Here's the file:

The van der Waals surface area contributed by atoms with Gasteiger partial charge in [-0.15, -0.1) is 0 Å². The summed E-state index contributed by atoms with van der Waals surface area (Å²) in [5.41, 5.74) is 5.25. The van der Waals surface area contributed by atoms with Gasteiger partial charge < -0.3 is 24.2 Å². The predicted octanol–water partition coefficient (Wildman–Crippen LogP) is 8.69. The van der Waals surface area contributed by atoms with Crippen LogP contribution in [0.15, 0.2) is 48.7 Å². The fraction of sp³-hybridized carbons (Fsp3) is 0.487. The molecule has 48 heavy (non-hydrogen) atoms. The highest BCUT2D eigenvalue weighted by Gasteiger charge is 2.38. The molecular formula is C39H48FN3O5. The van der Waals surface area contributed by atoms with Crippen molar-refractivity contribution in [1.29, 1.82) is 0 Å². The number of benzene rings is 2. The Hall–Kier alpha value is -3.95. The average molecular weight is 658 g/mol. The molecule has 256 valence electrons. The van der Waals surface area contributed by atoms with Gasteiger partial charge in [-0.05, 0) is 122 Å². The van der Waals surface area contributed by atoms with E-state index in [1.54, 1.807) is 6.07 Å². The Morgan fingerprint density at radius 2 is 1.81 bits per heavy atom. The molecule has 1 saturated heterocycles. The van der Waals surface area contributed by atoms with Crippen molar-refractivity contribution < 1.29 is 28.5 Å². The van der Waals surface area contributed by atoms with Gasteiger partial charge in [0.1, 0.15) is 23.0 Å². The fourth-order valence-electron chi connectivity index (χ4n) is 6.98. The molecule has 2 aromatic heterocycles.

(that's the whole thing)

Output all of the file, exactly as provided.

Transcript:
The van der Waals surface area contributed by atoms with Gasteiger partial charge in [-0.15, -0.1) is 0 Å². The summed E-state index contributed by atoms with van der Waals surface area (Å²) in [5.41, 5.74) is 5.25. The van der Waals surface area contributed by atoms with Gasteiger partial charge < -0.3 is 24.2 Å². The predicted octanol–water partition coefficient (Wildman–Crippen LogP) is 8.69. The van der Waals surface area contributed by atoms with Crippen LogP contribution in [0.15, 0.2) is 48.7 Å². The fraction of sp³-hybridized carbons (Fsp3) is 0.487. The molecule has 48 heavy (non-hydrogen) atoms. The highest BCUT2D eigenvalue weighted by Gasteiger charge is 2.38. The molecular formula is C39H48FN3O5. The van der Waals surface area contributed by atoms with Crippen molar-refractivity contribution in [1.29, 1.82) is 0 Å². The number of benzene rings is 2. The Hall–Kier alpha value is -3.95. The average molecular weight is 658 g/mol. The molecule has 256 valence electrons. The van der Waals surface area contributed by atoms with Gasteiger partial charge in [-0.05, 0) is 122 Å². The van der Waals surface area contributed by atoms with E-state index in [1.54, 1.807) is 6.07 Å². The Morgan fingerprint density at radius 2 is 1.81 bits per heavy atom. The molecule has 1 saturated heterocycles. The van der Waals surface area contributed by atoms with Crippen molar-refractivity contribution < 1.29 is 28.5 Å². The van der Waals surface area contributed by atoms with Gasteiger partial charge in [0.1, 0.15) is 23.0 Å². The fourth-order valence-electron chi connectivity index (χ4n) is 6.98. The molecule has 2 aromatic heterocycles.